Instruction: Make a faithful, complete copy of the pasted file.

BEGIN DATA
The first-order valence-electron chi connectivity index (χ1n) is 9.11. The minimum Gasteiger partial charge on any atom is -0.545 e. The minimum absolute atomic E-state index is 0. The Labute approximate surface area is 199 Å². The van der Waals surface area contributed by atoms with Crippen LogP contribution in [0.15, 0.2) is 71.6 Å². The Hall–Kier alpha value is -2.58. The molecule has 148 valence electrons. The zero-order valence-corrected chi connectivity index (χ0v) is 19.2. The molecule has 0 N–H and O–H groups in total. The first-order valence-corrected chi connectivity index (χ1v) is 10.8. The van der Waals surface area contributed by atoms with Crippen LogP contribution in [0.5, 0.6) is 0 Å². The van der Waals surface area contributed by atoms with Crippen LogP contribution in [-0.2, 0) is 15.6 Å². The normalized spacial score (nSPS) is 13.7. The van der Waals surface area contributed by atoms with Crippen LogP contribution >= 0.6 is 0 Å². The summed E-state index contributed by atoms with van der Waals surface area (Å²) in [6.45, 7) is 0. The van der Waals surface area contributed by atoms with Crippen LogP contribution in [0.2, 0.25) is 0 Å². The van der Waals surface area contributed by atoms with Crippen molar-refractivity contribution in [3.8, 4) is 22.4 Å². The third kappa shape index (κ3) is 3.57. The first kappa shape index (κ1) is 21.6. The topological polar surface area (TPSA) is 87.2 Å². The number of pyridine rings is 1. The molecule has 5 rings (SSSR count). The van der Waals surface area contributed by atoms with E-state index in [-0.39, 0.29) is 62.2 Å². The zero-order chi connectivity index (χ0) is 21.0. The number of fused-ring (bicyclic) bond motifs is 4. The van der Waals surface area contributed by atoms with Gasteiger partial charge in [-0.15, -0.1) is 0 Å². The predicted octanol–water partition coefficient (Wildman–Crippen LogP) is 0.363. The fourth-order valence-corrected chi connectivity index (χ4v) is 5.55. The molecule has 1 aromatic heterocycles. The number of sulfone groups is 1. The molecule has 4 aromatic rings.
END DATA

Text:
The first-order valence-electron chi connectivity index (χ1n) is 9.11. The minimum Gasteiger partial charge on any atom is -0.545 e. The minimum absolute atomic E-state index is 0. The Labute approximate surface area is 199 Å². The van der Waals surface area contributed by atoms with Crippen LogP contribution in [0.15, 0.2) is 71.6 Å². The Hall–Kier alpha value is -2.58. The molecule has 148 valence electrons. The zero-order valence-corrected chi connectivity index (χ0v) is 19.2. The molecule has 0 N–H and O–H groups in total. The first-order valence-corrected chi connectivity index (χ1v) is 10.8. The van der Waals surface area contributed by atoms with Crippen LogP contribution in [0.5, 0.6) is 0 Å². The van der Waals surface area contributed by atoms with Crippen LogP contribution in [-0.2, 0) is 15.6 Å². The normalized spacial score (nSPS) is 13.7. The van der Waals surface area contributed by atoms with Crippen LogP contribution >= 0.6 is 0 Å². The summed E-state index contributed by atoms with van der Waals surface area (Å²) in [6.45, 7) is 0. The van der Waals surface area contributed by atoms with Crippen LogP contribution in [0.2, 0.25) is 0 Å². The van der Waals surface area contributed by atoms with Crippen molar-refractivity contribution in [3.8, 4) is 22.4 Å². The third kappa shape index (κ3) is 3.57. The first kappa shape index (κ1) is 21.6. The topological polar surface area (TPSA) is 87.2 Å². The number of pyridine rings is 1. The molecule has 5 rings (SSSR count). The van der Waals surface area contributed by atoms with E-state index in [-0.39, 0.29) is 62.2 Å². The zero-order chi connectivity index (χ0) is 21.0. The number of fused-ring (bicyclic) bond motifs is 4. The van der Waals surface area contributed by atoms with Gasteiger partial charge in [-0.15, -0.1) is 0 Å². The predicted octanol–water partition coefficient (Wildman–Crippen LogP) is 0.363. The fourth-order valence-corrected chi connectivity index (χ4v) is 5.55. The molecule has 1 aromatic heterocycles. The number of sulfone groups is 1. The molecule has 4 aromatic rings.